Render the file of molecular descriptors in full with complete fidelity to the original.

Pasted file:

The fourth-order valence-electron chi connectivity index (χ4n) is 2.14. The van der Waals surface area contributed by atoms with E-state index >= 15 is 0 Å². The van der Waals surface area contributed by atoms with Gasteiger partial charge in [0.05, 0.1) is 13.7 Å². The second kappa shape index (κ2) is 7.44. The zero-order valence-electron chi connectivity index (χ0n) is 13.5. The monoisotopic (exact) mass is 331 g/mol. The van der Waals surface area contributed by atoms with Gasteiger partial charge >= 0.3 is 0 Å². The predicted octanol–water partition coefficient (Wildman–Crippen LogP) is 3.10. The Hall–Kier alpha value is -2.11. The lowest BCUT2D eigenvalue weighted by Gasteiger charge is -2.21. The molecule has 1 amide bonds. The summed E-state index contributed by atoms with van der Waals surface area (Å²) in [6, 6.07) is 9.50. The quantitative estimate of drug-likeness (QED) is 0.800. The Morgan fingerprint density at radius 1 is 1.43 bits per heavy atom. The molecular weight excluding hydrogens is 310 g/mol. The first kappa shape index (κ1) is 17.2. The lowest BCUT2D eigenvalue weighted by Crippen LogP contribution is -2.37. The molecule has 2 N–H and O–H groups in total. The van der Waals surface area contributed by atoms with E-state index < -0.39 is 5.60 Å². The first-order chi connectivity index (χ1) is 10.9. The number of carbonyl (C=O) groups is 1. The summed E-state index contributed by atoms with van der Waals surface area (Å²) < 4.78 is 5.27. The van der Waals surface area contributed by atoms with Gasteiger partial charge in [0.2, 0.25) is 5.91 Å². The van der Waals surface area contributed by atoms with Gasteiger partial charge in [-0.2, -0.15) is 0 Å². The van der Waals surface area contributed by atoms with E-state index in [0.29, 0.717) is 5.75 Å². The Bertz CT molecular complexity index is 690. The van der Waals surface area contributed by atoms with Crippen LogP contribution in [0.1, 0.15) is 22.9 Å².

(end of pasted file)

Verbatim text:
The fourth-order valence-electron chi connectivity index (χ4n) is 2.14. The van der Waals surface area contributed by atoms with E-state index >= 15 is 0 Å². The van der Waals surface area contributed by atoms with Gasteiger partial charge in [0.05, 0.1) is 13.7 Å². The second kappa shape index (κ2) is 7.44. The zero-order valence-electron chi connectivity index (χ0n) is 13.5. The monoisotopic (exact) mass is 331 g/mol. The van der Waals surface area contributed by atoms with Gasteiger partial charge >= 0.3 is 0 Å². The predicted octanol–water partition coefficient (Wildman–Crippen LogP) is 3.10. The Hall–Kier alpha value is -2.11. The lowest BCUT2D eigenvalue weighted by Gasteiger charge is -2.21. The molecule has 1 amide bonds. The summed E-state index contributed by atoms with van der Waals surface area (Å²) in [6, 6.07) is 9.50. The quantitative estimate of drug-likeness (QED) is 0.800. The Morgan fingerprint density at radius 1 is 1.43 bits per heavy atom. The molecular weight excluding hydrogens is 310 g/mol. The first kappa shape index (κ1) is 17.2. The lowest BCUT2D eigenvalue weighted by Crippen LogP contribution is -2.37. The molecule has 2 N–H and O–H groups in total. The van der Waals surface area contributed by atoms with E-state index < -0.39 is 5.60 Å². The first-order chi connectivity index (χ1) is 10.9. The number of carbonyl (C=O) groups is 1. The summed E-state index contributed by atoms with van der Waals surface area (Å²) < 4.78 is 5.27. The van der Waals surface area contributed by atoms with Gasteiger partial charge in [0.2, 0.25) is 5.91 Å². The van der Waals surface area contributed by atoms with Gasteiger partial charge in [-0.2, -0.15) is 0 Å². The van der Waals surface area contributed by atoms with E-state index in [0.29, 0.717) is 5.75 Å². The Bertz CT molecular complexity index is 690. The van der Waals surface area contributed by atoms with Crippen LogP contribution in [0.1, 0.15) is 22.9 Å².